As is the tradition at Eater, our closeout of the year is a survey of fellow food-writer friends. We asked the group eight questions about the highs and lows of San Francisco dining over the past year, and we'll be running two compilations of their responses (which are in no particular order) each day.
Q: What was the biggest dining surprise of 2014?
Rose Garrett, Hoodline: How much people will pay for ramen.
Amy Sherman, Cooking with Amy: Non-British people opening up British-inspired restaurants. I find it odd. Although San Francisco is generally lacking in good British food, I don't actually see much demand for it.
Jay Barmann, SFist: I'm not sure anyone was expecting Lazy Bear to be what it was, unless they'd been to the pop-up (which I had not). Pabu was a great surprise, sushi-wise. But I'll say the biggest, most pleasant surprise might be Dirty Habit, even if I still hate the name—the food is better than it needs to be, and even if the drinks get kind of pricey, I think they took the Fifth Floor space and turned it into a casual, cozy hideaway that people want to go back to.
Grant Marek, Thrillist: Dirty Habit. Pretty ballsy to remake the fancy dining institution that was Fifth Floor into a sort of L.A. lounge with dressed down eats and a very un-Fifth Floor name like Dirty Habit. But good God, did it work out. The Asian wings have to be some of the best in the city (certainly the best new ones), and the adult lunch box with two PBRs, a cocktail thermos, and fancy nuts is the polar opposite of what Baz was doing, but a totally great kind of polar opposite, sorta like when Frank Ricard turns into Frank The Tank.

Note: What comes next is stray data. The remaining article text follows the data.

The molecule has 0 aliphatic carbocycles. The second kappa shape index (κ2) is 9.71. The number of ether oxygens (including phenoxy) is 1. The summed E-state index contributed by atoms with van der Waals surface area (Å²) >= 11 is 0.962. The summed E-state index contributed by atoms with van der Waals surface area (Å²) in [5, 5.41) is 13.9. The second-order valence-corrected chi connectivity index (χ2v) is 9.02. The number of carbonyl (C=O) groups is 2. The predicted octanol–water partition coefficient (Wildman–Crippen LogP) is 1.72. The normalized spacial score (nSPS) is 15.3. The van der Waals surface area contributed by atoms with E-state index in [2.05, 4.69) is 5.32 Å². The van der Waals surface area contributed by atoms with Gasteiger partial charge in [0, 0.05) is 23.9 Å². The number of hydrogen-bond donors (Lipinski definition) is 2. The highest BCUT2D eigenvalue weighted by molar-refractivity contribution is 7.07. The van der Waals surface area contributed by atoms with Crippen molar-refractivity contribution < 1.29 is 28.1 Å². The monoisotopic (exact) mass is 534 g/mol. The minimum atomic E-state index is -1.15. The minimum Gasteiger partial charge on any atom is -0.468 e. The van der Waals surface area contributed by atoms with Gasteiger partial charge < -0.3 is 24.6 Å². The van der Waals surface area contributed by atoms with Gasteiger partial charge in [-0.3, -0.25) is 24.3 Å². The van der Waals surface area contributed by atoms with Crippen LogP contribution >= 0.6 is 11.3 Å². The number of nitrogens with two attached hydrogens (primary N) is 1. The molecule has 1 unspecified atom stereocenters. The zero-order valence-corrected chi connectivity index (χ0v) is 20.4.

Tamara Palmer, The Bold Italic: Even though it was projected to open before the end of the year, I was still surprised that The Progress made its debut in December.
Lauren Sloss, Tasting Table/SFist: Finding the best pastrami in the world in San Carlos.
Sara Deseran, San Francisco Magazine: That Mill Valley could produce such a cool, great restaurant (no offense to Marin, but let's admit that your track record isn't the best). Molina is a star. It's like California cuisine at its most coolest best. I loved my two meals there. So beautiful.
Andrew Dalton, freelance: That I didn't hate Crystal Jade as much as I wanted to. And I don't get excited about the thought of shelling out a lot of money for an expensive tasting menus, but it's a huge oversight on my part that I haven't made it to Lazy Bear yet.
Pete Kane, SF Weekly: I won a burrito in a bet that La Rondalla would open, which I guess means I shouldn't say I'm "surprised" per se. Enough really good pizza places opened to nullify the complaint that SF pizza sucks, but I thought we'd see more Xi'an/Shaanxi places this year. That trendlet sputtered out, even though I figured the ramen craze would drive people towards hand-rolled noodles.
Rebecca Flint Marx, San Francisco Magazine: Maya Erickson's desserts at Lazy Bear. Hands down the best I've had all year.
Virginia Miller, Zagat: As ubiquitous as excellent coffee and bakeries are, it was surprising how many notable newcomers opened in both categories this year, especially Snowbird Coffee, Tiny Warrior, Andytown and Hearth for coffee and on the bakery front, Hearth, Marla and the awesome Mr. Holmes.
Sarah Sung, UrbanDaddy: That Mission Chinese Food sort of takes reservations now.
Marcia Gagliardi, Tablehopper: I was bummed with how quickly Aveline imploded. Chef Casey Thompson's crab macarons were one of my favorite bites of the year, and I was fired up to see where her cuisine was headed. Wah wah.
Anna Roth, SF Weekly: The egg yolk beignet at Aveline. I'm still not sure what the fuck was going on with the raw beef and the lardo and the trotter sauce, but it was fun, weird, and delicious—especially considering it came to the table looking like something out of Alien. I'm looking forward to what the now-ex-chef Casey Thompson does next.
Paolo Lucchesi, Inside Scoop: Tower. It's got to be Tower, right?